Rapid Software Testing – skilled software testing unleashed

Up to 11

The software testing profession looks like a steadily maturing profession from the outside. After all, there are certifications schemes like ISTQB, CAT, IREB and QAMP (the one to rule them all), standards (ISO 29119) and companies reaching TMM (test maturity model) levels that – just like a Spinal Tap guitar amplifier – one day might even go up to 11. The number of employees that companies send off to get certified in a mere three days is soaring, and new certification programs are being created as we speak. Quick and easy. Multiple choice exams for the win!

The reality, however, is that the field of software testing is torn between different “schools” of testing. You could see these schools as determined and persistent patterns of belief, speech and behaviour. This means that different people – all calling themselves “test professionals” – have vastly different ideas of what testing is all about. Even something elementary as the definition of testing varies from “demonstration of fitness for purpose” to “questioning a product in order to evaluate it”, depending on who you talk with (for more info on the schools of software testing, I heartily recommend Brett Pettichord’s presentation on the subject).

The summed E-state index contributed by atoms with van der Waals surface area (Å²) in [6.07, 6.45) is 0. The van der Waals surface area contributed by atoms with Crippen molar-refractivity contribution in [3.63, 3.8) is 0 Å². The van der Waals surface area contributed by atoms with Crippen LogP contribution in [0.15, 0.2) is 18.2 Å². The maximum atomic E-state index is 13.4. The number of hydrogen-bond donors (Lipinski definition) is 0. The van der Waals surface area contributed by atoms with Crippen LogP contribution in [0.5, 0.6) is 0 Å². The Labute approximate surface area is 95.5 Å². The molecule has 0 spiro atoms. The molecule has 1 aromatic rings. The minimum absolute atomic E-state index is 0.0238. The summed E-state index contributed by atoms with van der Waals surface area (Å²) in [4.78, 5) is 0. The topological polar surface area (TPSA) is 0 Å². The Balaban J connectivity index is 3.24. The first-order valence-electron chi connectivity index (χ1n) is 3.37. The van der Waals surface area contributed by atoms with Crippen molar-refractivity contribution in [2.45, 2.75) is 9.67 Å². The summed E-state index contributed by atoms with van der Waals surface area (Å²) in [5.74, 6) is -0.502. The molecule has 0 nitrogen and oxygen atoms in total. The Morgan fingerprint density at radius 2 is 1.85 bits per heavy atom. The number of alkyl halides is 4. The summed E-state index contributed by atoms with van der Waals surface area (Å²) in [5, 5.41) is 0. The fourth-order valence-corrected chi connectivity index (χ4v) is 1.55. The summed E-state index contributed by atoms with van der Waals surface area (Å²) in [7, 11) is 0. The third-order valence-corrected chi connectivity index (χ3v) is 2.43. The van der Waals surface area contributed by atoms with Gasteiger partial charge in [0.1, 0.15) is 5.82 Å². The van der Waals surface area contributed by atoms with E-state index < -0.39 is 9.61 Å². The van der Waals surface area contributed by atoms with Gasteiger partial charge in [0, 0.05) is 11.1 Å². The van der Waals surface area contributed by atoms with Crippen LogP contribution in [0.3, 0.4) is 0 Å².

And so it happens that different people think differently about “good” or “mature” software testing. I, for one, don’t believe in tester certification programs, at least not in the format they are in now and the way they are being used in the testing profession. The current business model is mainly designed to get as many people as possible certified within the shortest timeframe. Its prime focus is on certifiability, not on tester skill, and certainly not on the advancement of the craft. Advancement comes from sharing, rather than shielding.

Rapid Software Testing (RST)

So what are the options for a tester on a quest for knowledge and self-improvement? What is a budding tester to do?

I think there are valuable alternatives for people who are serious about becoming a world-class tester. One of these is Rapid Software Testing (RST), a 3-day hands-on course designed by James Bach and Michael Bolton.

Actually, calling this “a course” doesn’t do it justice. RST is at the same time a methodology, a mind-set and a skill set about how to do excellent software testing in a way that is very fast, inexpensive, credible and accountable. It is a highly experiential workshop with lessons that stick.

How is RST different?

During RST you spend much of the time actually testing, working on exercises, puzzles, thought experiments and scenarios—some computer-based, some not. The goal of the course is to teach you how to test anything expertly, under extreme time pressure and conditions of uncertainty, in a way that will stand up to scrutiny.

The philosophy presented in this class is not like traditional approaches to testing, which ignore the thinking part of testing and instead focus on narrow definitions for testing terms while advocating never-ending paperwork. Products have become too complex for that, time is too short, and testers are too expensive. Rapid testing uses a cyclic approach and heuristic methods to constantly re-optimize testing to fit the needs of your clients.

What’s in it for you?

  • The ability to test something rapidly and skilfully is critical. There is a growing need to test quickly, effectively, and with little information available. Testers are expected to provide quick feedback. These short feedback loops make for more efficient and higher quality development